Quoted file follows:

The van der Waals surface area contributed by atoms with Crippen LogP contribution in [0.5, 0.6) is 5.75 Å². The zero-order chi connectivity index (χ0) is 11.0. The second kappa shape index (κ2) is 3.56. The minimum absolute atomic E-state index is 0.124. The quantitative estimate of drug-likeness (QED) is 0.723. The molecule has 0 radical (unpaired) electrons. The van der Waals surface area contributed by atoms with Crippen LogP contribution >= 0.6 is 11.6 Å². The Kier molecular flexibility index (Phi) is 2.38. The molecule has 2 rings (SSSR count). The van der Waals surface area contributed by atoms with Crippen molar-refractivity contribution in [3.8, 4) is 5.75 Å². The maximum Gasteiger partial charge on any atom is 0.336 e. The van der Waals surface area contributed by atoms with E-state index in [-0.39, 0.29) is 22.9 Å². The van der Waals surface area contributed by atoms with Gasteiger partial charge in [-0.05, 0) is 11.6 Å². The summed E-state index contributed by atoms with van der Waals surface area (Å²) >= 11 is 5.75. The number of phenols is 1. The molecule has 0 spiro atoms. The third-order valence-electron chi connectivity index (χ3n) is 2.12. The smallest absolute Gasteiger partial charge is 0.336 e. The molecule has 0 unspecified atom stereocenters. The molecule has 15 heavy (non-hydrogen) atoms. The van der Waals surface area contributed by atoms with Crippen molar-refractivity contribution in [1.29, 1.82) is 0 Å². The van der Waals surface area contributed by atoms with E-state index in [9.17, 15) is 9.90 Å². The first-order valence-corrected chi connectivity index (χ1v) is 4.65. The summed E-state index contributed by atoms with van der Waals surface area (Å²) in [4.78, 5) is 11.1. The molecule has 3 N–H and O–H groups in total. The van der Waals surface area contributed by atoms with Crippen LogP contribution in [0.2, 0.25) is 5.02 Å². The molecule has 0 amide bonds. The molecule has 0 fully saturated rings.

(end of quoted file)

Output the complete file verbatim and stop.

The van der Waals surface area contributed by atoms with Crippen LogP contribution in [0.5, 0.6) is 5.75 Å². The zero-order chi connectivity index (χ0) is 11.0. The second kappa shape index (κ2) is 3.56. The minimum absolute atomic E-state index is 0.124. The quantitative estimate of drug-likeness (QED) is 0.723. The molecule has 0 radical (unpaired) electrons. The van der Waals surface area contributed by atoms with Crippen LogP contribution >= 0.6 is 11.6 Å². The Kier molecular flexibility index (Phi) is 2.38. The molecule has 2 rings (SSSR count). The van der Waals surface area contributed by atoms with Crippen molar-refractivity contribution in [3.8, 4) is 5.75 Å². The maximum Gasteiger partial charge on any atom is 0.336 e. The van der Waals surface area contributed by atoms with E-state index in [-0.39, 0.29) is 22.9 Å². The van der Waals surface area contributed by atoms with Gasteiger partial charge in [-0.05, 0) is 11.6 Å². The summed E-state index contributed by atoms with van der Waals surface area (Å²) >= 11 is 5.75. The number of phenols is 1. The molecule has 0 spiro atoms. The third-order valence-electron chi connectivity index (χ3n) is 2.12. The smallest absolute Gasteiger partial charge is 0.336 e. The molecule has 0 unspecified atom stereocenters. The molecule has 15 heavy (non-hydrogen) atoms. The van der Waals surface area contributed by atoms with Crippen molar-refractivity contribution in [1.29, 1.82) is 0 Å². The van der Waals surface area contributed by atoms with E-state index in [9.17, 15) is 9.90 Å². The first-order valence-corrected chi connectivity index (χ1v) is 4.65. The summed E-state index contributed by atoms with van der Waals surface area (Å²) in [4.78, 5) is 11.1. The molecule has 3 N–H and O–H groups in total. The van der Waals surface area contributed by atoms with Crippen LogP contribution in [0.2, 0.25) is 5.02 Å². The molecule has 0 amide bonds. The molecule has 0 fully saturated rings.